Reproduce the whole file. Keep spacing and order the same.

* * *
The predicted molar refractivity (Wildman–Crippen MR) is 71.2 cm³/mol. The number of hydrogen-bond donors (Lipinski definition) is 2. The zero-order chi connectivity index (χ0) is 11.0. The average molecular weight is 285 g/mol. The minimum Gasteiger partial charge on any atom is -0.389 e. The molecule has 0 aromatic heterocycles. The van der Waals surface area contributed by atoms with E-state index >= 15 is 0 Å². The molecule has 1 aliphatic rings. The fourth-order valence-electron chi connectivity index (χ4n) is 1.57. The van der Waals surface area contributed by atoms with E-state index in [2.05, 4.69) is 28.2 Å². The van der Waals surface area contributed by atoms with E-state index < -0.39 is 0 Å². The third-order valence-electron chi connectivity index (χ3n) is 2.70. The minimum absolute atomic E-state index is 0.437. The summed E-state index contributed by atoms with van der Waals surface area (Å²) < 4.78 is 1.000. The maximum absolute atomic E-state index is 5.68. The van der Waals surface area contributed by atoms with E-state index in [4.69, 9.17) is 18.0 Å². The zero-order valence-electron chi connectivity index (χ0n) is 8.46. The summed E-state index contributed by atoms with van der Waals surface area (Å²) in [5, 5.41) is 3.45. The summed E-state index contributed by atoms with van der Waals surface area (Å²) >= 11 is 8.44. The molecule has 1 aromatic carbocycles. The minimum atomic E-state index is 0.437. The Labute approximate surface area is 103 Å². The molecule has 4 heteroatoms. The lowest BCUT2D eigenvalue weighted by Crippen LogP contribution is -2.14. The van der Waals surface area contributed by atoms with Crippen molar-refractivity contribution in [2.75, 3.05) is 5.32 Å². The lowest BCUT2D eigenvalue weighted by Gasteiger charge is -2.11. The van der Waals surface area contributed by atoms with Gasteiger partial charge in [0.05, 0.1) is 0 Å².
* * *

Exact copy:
The predicted molar refractivity (Wildman–Crippen MR) is 71.2 cm³/mol. The number of hydrogen-bond donors (Lipinski definition) is 2. The zero-order chi connectivity index (χ0) is 11.0. The average molecular weight is 285 g/mol. The minimum Gasteiger partial charge on any atom is -0.389 e. The molecule has 0 aromatic heterocycles. The van der Waals surface area contributed by atoms with E-state index >= 15 is 0 Å². The molecule has 1 aliphatic rings. The fourth-order valence-electron chi connectivity index (χ4n) is 1.57. The van der Waals surface area contributed by atoms with E-state index in [2.05, 4.69) is 28.2 Å². The van der Waals surface area contributed by atoms with E-state index < -0.39 is 0 Å². The third-order valence-electron chi connectivity index (χ3n) is 2.70. The minimum absolute atomic E-state index is 0.437. The summed E-state index contributed by atoms with van der Waals surface area (Å²) < 4.78 is 1.000. The maximum absolute atomic E-state index is 5.68. The van der Waals surface area contributed by atoms with E-state index in [4.69, 9.17) is 18.0 Å². The zero-order valence-electron chi connectivity index (χ0n) is 8.46. The summed E-state index contributed by atoms with van der Waals surface area (Å²) in [5, 5.41) is 3.45. The summed E-state index contributed by atoms with van der Waals surface area (Å²) >= 11 is 8.44. The molecule has 1 aromatic carbocycles. The minimum atomic E-state index is 0.437. The Labute approximate surface area is 103 Å². The molecule has 4 heteroatoms. The lowest BCUT2D eigenvalue weighted by Crippen LogP contribution is -2.14. The van der Waals surface area contributed by atoms with Crippen molar-refractivity contribution in [2.75, 3.05) is 5.32 Å². The lowest BCUT2D eigenvalue weighted by Gasteiger charge is -2.11. The van der Waals surface area contributed by atoms with Gasteiger partial charge in [0.05, 0.1) is 0 Å².